‘Unconstitutional’: Southern Brooklyn pols speak out against city’s push to grant non-citizen voting rights

Southern Brooklyn pols want city to reevaluate local law granting non-citizens with work permits voting rights.
Southern Brooklyn pols want city to reevaluate local law granting non-citizens with work permits voting rights.
Photo by Arthur De Gaeta

Two southern Brooklyn representatives joined forces last week to demand the city back down on its push to allow non-citizens who meet certain criteria to vote in municipal elections.

U.S. Rep. Nicole Malliotakis and Council Member Ari Kagan on Aug. 23 urged the city stop its appeal of a New York State Supreme Court ruling struck down the noncitizen voting law, which passed the New York City Council in 2021. The law would have allowed non-U.S. citizens who have been residents of New York for at least 30 days and have work authorization to cast their votes in certain citywide elections.

Last year, a judge ruled the law violated the state constitution and could not go into effect earlier this year, as had been planned. The city has appealed the decision in hopes of eventually getting the law to pass. Per Gothamist, a ruling is not expected until the fall. 

The two spoke against the  proposed law and the appeal as more migrants arrive in the city, with many vying for work authorization cards.

pols at non-citizen voting presser
Kagan (right) said immigrants should go through the process of becoming citizens and registering to vote legally. Photo by Arthur De Gaeta

“The problem with this bill is obviously only U.S. citizens can vote in our elections. That is what the constitution says and as a matter of fact that is what a judge says,” Malliotakis said in a statement. 

Kagan, a former Democrat who changed parties last December, said he has never supported the bill that would allow non-citizens to vote in mayoral, city council and other local elections.

“I never changed my stance. After I became an American citizen, I pledged allegiance to the American flag and the American constitution and on the same day in the courtroom I registered to vote,” Kagan said. “ And I believe everybody should go through this process.”

The congresswoman, who represents Staten Island and parts of southern Brooklyn, said the city “needs to drop” the lawsuit — and accused Mayor Eric Adams of “misinterpreting” the Right to Shelter law, which mandates the city provide shelter for people who are unhoused. 

“If [migrants] are here for 30 days, just 30 days, and they do get the work authorization that the mayor and the governor are pushing for, they will be eligible to register to vote,” Malliotakis said. “That is wrong. And we will not allow it, and we will continue to fight this policy.”

The local law had over 30 supporters when it was first introduced in 2020, including Council Member Justin Brannan, who is running against Kagan for the District 47 city council seat; Council Speaker Adrienne E. Adams, and Brooklyn Borough President Antonio Reynoso, who was still serving as a council member at the time.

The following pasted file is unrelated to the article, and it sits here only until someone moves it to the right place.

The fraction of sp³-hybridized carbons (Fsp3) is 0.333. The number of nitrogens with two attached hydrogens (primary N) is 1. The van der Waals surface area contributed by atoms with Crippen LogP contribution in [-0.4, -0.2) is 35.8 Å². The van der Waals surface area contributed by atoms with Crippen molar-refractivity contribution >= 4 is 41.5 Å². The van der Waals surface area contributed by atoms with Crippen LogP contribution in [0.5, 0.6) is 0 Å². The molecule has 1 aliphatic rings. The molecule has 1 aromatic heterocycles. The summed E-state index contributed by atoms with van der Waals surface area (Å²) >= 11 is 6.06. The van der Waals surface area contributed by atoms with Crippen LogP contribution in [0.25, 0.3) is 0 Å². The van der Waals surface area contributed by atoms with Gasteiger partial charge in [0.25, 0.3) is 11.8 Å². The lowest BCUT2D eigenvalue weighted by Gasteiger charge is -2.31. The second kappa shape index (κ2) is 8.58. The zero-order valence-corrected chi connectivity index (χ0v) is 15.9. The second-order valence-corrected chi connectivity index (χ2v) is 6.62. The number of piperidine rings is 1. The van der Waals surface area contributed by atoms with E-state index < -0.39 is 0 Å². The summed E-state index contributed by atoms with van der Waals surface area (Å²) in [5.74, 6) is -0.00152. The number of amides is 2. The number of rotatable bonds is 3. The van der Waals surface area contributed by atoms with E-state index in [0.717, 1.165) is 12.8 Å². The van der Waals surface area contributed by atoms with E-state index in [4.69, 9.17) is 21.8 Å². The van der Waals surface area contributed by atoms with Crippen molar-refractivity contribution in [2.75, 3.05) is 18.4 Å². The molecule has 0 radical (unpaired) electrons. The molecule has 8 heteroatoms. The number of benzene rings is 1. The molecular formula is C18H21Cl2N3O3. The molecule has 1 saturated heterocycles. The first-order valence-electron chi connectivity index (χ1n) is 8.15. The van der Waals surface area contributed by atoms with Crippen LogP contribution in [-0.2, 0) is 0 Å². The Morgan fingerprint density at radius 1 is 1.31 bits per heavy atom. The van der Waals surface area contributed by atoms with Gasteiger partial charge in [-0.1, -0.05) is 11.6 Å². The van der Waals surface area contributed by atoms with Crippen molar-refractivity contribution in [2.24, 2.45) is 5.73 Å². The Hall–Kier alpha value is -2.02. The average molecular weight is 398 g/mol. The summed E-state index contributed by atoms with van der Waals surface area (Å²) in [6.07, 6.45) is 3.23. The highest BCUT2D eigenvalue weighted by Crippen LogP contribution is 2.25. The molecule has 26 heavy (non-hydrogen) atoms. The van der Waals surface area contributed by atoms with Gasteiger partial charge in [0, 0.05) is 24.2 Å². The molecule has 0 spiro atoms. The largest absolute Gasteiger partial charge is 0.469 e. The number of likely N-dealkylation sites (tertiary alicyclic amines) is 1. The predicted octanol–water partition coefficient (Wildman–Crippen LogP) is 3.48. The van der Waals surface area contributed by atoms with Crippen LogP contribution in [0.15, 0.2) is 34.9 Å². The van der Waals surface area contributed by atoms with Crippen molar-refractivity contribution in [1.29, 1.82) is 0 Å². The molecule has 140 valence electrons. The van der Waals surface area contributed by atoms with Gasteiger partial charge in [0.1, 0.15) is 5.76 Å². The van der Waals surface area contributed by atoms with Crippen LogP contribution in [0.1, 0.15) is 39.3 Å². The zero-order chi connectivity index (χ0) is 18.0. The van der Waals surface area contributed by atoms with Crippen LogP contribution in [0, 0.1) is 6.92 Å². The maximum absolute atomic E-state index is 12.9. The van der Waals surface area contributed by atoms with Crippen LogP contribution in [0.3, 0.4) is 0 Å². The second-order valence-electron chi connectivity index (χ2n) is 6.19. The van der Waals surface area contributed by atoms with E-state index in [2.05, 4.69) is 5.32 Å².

“I was, am, and will continue to be supportive of extending voting rights in city elections to residents who live, work, and pay taxes here regardless of citizenship status,” Reynoso told Brooklyn Paper.  “Just like the rest of us, these folks are affected by the leadership of this city, and they deserve to have their voices heard in our electoral process.”

The law sparked controversy as the mayor and his administration work to house and care for the roughly 100,000 migrants who have come to seek asylum since April 2022. 

“With more than 101,200 asylum seekers arriving in New York City and asking for shelter, our city has now provided shelter and care for more migrants since last year than there are people in Albany,” Adams said in a statement. 

migrant right to vote rally
Mayor Eric Adams and a host of other elected officials are pushing the federal government to expedite work permits for migrants in the city.

Per federal law, asylum seekers must wait six months after filing their asylum application before they can file for a permit to work legally in the U.S. That means most of the migrants who have arrived in the city this year still can’t work legally — which advocates say forces them to rely fully on the city or support or to work illegally. The mayor – joined by activists and local politicians – last week urged the feds to expedite work permits for migrants at a rally in Manhattan.

“It is time to stop this madness and allow capable, able, willing and ready people to work, to contribute to our society and have a place in the American Dream,” Adams said. “Let’s let them work.” 

Kagan and Malliotakis said if the state’s appeal is granted, the expedited work permits would allow more than 100,000 non-citizens to vote in upcoming elections. 

“This law in my opinion is unconstitutional,” Kagan said. “We have to value American citizenship. We have to cherish [and] be proud of the ability to vote.”